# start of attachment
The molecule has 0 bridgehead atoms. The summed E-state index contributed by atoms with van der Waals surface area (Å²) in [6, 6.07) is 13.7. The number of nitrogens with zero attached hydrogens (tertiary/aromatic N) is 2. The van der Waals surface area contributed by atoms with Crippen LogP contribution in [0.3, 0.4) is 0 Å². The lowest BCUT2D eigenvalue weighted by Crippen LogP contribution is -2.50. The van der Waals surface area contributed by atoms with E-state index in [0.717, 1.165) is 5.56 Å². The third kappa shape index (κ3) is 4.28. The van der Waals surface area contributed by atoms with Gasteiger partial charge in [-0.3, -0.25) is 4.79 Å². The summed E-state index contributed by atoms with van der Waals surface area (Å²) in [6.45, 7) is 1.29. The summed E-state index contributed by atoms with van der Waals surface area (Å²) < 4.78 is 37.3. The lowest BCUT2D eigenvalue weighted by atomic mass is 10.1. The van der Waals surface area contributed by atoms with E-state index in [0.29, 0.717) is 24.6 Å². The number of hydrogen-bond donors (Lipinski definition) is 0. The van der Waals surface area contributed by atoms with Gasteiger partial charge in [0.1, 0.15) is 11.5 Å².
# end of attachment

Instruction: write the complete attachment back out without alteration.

The molecule has 0 bridgehead atoms. The summed E-state index contributed by atoms with van der Waals surface area (Å²) in [6, 6.07) is 13.7. The number of nitrogens with zero attached hydrogens (tertiary/aromatic N) is 2. The van der Waals surface area contributed by atoms with Crippen LogP contribution in [0.3, 0.4) is 0 Å². The lowest BCUT2D eigenvalue weighted by Crippen LogP contribution is -2.50. The van der Waals surface area contributed by atoms with E-state index in [0.717, 1.165) is 5.56 Å². The third kappa shape index (κ3) is 4.28. The van der Waals surface area contributed by atoms with Gasteiger partial charge in [-0.3, -0.25) is 4.79 Å². The summed E-state index contributed by atoms with van der Waals surface area (Å²) in [6.45, 7) is 1.29. The summed E-state index contributed by atoms with van der Waals surface area (Å²) < 4.78 is 37.3. The lowest BCUT2D eigenvalue weighted by atomic mass is 10.1. The van der Waals surface area contributed by atoms with E-state index in [0.29, 0.717) is 24.6 Å². The number of hydrogen-bond donors (Lipinski definition) is 0. The van der Waals surface area contributed by atoms with Gasteiger partial charge in [0.1, 0.15) is 11.5 Å².